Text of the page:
Ticket prices of LORT and TCG are considerably lower than the League's scales. And again, Washington TCG-LORT ticket scales are lower than elsewhere. Arena Stage this year has gone to a $10.50 top, and the Folger's most expensive seats are $10 for Friday and Saturday nights.

Compare these with $12.50 for San Francisco's ACT (American Conservatory Theater), the Los Angeles Mark Taper Forum at $13.25, Chicago's Goodman at $11.50, Minneapolis' Guthrie at $10.45, all on a comparable level. The Brooklyn Academy of Music has the top price of $14.50, and the Anchorage, Alaska, Repertory Theater goes to $10.50 in the country's most expensive city. The only cheaper houses on the TCG-LORT major list are Baltimore's Center Stage at $10, Richmond's Virginia Museum Theater and the Seattle Rep at $8.50.

In practice, TCG-LORT theaters have lower scales than these single ticket maximums reflect. All offer subscription plans that are not available to the New York League's setup since commerical productions are mounted as single, oneshot gambles.

This means that Arena Stage's advance discount plan gives buyers a 20 percent saving on eight plays, as much as $14.20 in some seating areas, $10.20 in others.

The Folger's subscription scale, including seven productions -- five in its 210-seat home, two of them in the Kennedy Center's 500-seat Terrace Theater -- ranges from $36 for persons "under 21/over 65" to $70 for Saturday night seats.

Arena's and like theaters' prices have risen relatively modestly. In the 1977-78 season, Arena was selling its lowest priced seats at $4.25; they now go for $6. Its top then was $8.50, it is $10.50 today. But to mention only what homeowners dont't need to be told, air-conditioning and heating bills have trebled. Broadway Costs

Why do Broadway and touring attractions cost so much more than the TCG-LORT productions? This is an area about which books and 1,000-page reports have been written, so a few details must be used to suggest many:

Commerical theater exists for profits. Nonprofit theaters are almost all "debt-funded."

Theater buildings themselves are valuable real estate, taxed and mortgaged accordingly. But they are income-producing only three hours out of 24.

Those producing commerical plays no longer use their own funds. Through "angels," they accumulate capital to finance productions, keeping 50 percent of the profits, it any, as their share for pulling the maze together. "Angels" will be lucky to get any percentage whatever of the 50 percent that might accrue in the profit column. As Herb and Dorothy Fields had that old Indian chief say in "Annie Get Your Gun" -- "Never put money in show business."

It takes dealings with about a dozen unions to produce a straight play, with as many as 18 to mount a musical. When producers don't own theaters -- and only a few do -- they make intricate deals with theater owners. Wise is the producer who employs smart lawyers.

Owing to contract stipluations worked out during the '70s, when a production goes on the road -- either for tryouts or for post-New York tours -- all hands now receive per diem for room and board in addition to their salaries.

Because of the increased use of TV spots, among other factors, advertising costs have risen fivefold in the past six years. Advertising is vital to survival.

Tryout costs can zoom. When a song in a musical is cut and a new one substituted, it means new orchestrations for 26 musicians, all hand done by skilled copyists. It can mean throwing out costumes and scenery and replacing same with new designs and materials.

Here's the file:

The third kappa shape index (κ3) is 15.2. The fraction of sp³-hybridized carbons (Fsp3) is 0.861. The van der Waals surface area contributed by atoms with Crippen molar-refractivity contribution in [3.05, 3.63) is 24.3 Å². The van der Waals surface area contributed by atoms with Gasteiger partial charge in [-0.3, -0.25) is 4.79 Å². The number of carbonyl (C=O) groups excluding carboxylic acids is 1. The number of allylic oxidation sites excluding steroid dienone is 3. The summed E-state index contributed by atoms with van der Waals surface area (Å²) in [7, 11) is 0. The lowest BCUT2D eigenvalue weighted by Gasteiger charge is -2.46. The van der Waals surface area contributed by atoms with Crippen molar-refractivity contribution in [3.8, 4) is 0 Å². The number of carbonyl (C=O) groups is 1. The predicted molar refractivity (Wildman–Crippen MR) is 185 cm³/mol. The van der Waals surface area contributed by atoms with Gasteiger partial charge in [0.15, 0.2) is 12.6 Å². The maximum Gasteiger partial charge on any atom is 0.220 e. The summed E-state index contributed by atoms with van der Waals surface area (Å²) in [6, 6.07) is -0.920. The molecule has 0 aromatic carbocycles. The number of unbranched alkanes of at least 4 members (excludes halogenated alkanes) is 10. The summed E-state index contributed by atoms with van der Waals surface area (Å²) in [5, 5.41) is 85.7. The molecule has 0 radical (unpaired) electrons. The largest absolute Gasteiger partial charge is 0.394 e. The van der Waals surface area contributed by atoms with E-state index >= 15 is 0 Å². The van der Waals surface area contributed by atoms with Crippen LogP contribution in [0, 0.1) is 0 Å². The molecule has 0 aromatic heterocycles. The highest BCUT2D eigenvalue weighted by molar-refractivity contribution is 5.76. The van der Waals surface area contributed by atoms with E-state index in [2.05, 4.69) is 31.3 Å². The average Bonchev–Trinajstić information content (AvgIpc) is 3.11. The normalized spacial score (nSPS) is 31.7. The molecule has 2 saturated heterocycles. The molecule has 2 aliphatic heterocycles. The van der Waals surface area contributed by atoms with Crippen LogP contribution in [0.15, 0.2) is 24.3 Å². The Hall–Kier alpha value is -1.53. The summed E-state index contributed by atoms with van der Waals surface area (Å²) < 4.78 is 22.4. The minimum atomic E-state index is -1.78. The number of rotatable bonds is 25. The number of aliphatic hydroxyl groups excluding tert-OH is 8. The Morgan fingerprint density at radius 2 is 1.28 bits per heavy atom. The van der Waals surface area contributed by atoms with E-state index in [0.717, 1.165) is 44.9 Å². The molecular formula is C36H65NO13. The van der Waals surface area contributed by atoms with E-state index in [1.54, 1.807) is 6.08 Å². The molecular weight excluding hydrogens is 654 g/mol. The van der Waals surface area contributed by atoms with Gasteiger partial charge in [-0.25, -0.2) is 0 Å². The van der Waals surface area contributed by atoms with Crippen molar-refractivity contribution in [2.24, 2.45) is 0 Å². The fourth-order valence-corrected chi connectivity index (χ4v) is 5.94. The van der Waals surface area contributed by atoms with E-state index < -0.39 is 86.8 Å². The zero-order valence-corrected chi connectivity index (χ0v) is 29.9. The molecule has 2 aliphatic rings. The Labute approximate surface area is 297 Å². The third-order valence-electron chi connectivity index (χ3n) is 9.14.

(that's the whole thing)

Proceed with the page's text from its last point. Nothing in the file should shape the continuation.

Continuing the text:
There's such a thing as a "stop clause," by which theater owners can swiftly boot out attractions that don't hit instantly. This deprives modestly received ventures the chance to "find" potential audiences.

Price scales and cost rises are being watched more closely than ever by the League and TCG, both of which have alert research departments to which members supply figures with the impetus that all will benefit from this new, relatively rare, cooperation.

Currently represented by "Sweeney Todd," Washington-born New York producer Richard Barr heads the Broadway League; when referring to statistics, he draws a bleak conclusion:

"Obviously, we're not charging as much as we should, and I see things going higher. This New Year's Eve, for instance, look for a $35 top at the big musicals.

"Of course we don't like it, but the fact is that over the last 50 years the top ticket price of a musical has decreased 13 percent in real money terms. Because dramas have less chance for big success, the top price for straight palys has increased 25 percent. But those increases are far, far less than increases for food and fuel, shelter and clothing and pure luxuries."

The League's recent, highly visible TV commericals, soon to extend to European cities, have been attracting larger audiences and grosses than ever before to New York's stages, magnets to the City's vital tourist trade. Uncertain Future

The high cost of drama and the attractive demographics of Washington's audience are facts that certainly have not escaped the researchers who are likely to recommend ticket-price increases.

His peers are muttering enviously about Roger L. Stevens' early awareness of the capital's potential audiences. Because he can afford to be its unpaid chairman, refusing the usual managerial profits, Stevens literally helps keep down some Kennedy Center expenses.

So do Thomas and Zelda Fichandler at Arena Stage, who are paid much less than what their counterparts receive in regional theater.

"Our organization," says Thomas Fichandler, "is rooted in keeping prices low. Artistically I'd stack us up against any theaters, nonprofit or commerical.But with the foundations pulling in because they don't have the funds they once did, we are deep into deficit funding.About three-quarters of the way through each performance, I think to myself, 'Here's where we start getting into debt.'"

So, while theater tickets are still cheaper here than elsewhere, it may not continue indefinitely.